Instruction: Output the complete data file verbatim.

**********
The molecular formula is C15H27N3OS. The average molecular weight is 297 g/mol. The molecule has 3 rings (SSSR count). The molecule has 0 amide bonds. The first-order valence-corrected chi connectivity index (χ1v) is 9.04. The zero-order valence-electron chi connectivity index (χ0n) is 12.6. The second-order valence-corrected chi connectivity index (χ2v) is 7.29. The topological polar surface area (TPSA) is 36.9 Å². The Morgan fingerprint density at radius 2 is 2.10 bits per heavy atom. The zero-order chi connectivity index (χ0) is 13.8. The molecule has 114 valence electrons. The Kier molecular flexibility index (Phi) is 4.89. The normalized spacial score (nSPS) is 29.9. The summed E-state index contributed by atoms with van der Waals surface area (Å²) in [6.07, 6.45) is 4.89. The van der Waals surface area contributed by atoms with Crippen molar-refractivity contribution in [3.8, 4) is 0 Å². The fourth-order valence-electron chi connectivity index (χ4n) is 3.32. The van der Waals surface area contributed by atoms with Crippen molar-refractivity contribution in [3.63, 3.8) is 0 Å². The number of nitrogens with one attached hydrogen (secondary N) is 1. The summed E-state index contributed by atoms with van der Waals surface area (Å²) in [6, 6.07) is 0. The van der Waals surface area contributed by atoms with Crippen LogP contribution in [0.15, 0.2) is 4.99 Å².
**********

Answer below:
The molecular formula is C15H27N3OS. The average molecular weight is 297 g/mol. The molecule has 3 rings (SSSR count). The molecule has 0 amide bonds. The first-order valence-corrected chi connectivity index (χ1v) is 9.04. The zero-order valence-electron chi connectivity index (χ0n) is 12.6. The second-order valence-corrected chi connectivity index (χ2v) is 7.29. The topological polar surface area (TPSA) is 36.9 Å². The Morgan fingerprint density at radius 2 is 2.10 bits per heavy atom. The zero-order chi connectivity index (χ0) is 13.8. The molecule has 114 valence electrons. The Kier molecular flexibility index (Phi) is 4.89. The normalized spacial score (nSPS) is 29.9. The summed E-state index contributed by atoms with van der Waals surface area (Å²) in [6.07, 6.45) is 4.89. The van der Waals surface area contributed by atoms with Crippen molar-refractivity contribution in [3.8, 4) is 0 Å². The fourth-order valence-electron chi connectivity index (χ4n) is 3.32. The van der Waals surface area contributed by atoms with Crippen molar-refractivity contribution in [3.63, 3.8) is 0 Å². The number of nitrogens with one attached hydrogen (secondary N) is 1. The summed E-state index contributed by atoms with van der Waals surface area (Å²) in [6, 6.07) is 0. The van der Waals surface area contributed by atoms with Crippen LogP contribution in [0.15, 0.2) is 4.99 Å².